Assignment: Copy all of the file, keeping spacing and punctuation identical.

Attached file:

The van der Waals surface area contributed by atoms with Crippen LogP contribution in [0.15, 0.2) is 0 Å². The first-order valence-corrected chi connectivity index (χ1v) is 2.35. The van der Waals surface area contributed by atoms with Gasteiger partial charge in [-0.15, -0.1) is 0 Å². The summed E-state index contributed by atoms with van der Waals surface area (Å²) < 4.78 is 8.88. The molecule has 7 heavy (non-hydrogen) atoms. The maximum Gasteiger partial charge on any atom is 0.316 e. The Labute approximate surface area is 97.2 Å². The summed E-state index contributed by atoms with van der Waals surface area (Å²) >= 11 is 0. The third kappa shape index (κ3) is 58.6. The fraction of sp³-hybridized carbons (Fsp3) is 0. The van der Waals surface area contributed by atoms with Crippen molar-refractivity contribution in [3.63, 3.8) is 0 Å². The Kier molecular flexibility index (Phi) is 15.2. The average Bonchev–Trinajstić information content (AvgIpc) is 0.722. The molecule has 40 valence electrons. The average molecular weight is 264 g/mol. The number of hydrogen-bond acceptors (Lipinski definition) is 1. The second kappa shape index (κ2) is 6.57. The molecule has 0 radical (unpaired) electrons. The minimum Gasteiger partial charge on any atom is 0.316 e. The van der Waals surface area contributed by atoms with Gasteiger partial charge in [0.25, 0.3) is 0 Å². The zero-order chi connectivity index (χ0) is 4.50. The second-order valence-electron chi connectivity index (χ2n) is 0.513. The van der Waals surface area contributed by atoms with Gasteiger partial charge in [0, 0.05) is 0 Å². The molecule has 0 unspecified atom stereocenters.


The van der Waals surface area contributed by atoms with Crippen LogP contribution in [0.15, 0.2) is 0 Å². The first-order valence-corrected chi connectivity index (χ1v) is 2.35. The van der Waals surface area contributed by atoms with Gasteiger partial charge in [-0.15, -0.1) is 0 Å². The summed E-state index contributed by atoms with van der Waals surface area (Å²) < 4.78 is 8.88. The molecule has 7 heavy (non-hydrogen) atoms. The maximum Gasteiger partial charge on any atom is 0.316 e. The Labute approximate surface area is 97.2 Å². The summed E-state index contributed by atoms with van der Waals surface area (Å²) >= 11 is 0. The third kappa shape index (κ3) is 58.6. The fraction of sp³-hybridized carbons (Fsp3) is 0. The van der Waals surface area contributed by atoms with Crippen molar-refractivity contribution in [3.63, 3.8) is 0 Å². The Kier molecular flexibility index (Phi) is 15.2. The average Bonchev–Trinajstić information content (AvgIpc) is 0.722. The molecule has 40 valence electrons. The average molecular weight is 264 g/mol. The number of hydrogen-bond acceptors (Lipinski definition) is 1. The second kappa shape index (κ2) is 6.57. The molecule has 0 radical (unpaired) electrons. The minimum Gasteiger partial charge on any atom is 0.316 e. The van der Waals surface area contributed by atoms with Gasteiger partial charge in [0.25, 0.3) is 0 Å². The zero-order chi connectivity index (χ0) is 4.50. The second-order valence-electron chi connectivity index (χ2n) is 0.513. The van der Waals surface area contributed by atoms with Gasteiger partial charge in [0, 0.05) is 0 Å². The molecule has 0 unspecified atom stereocenters.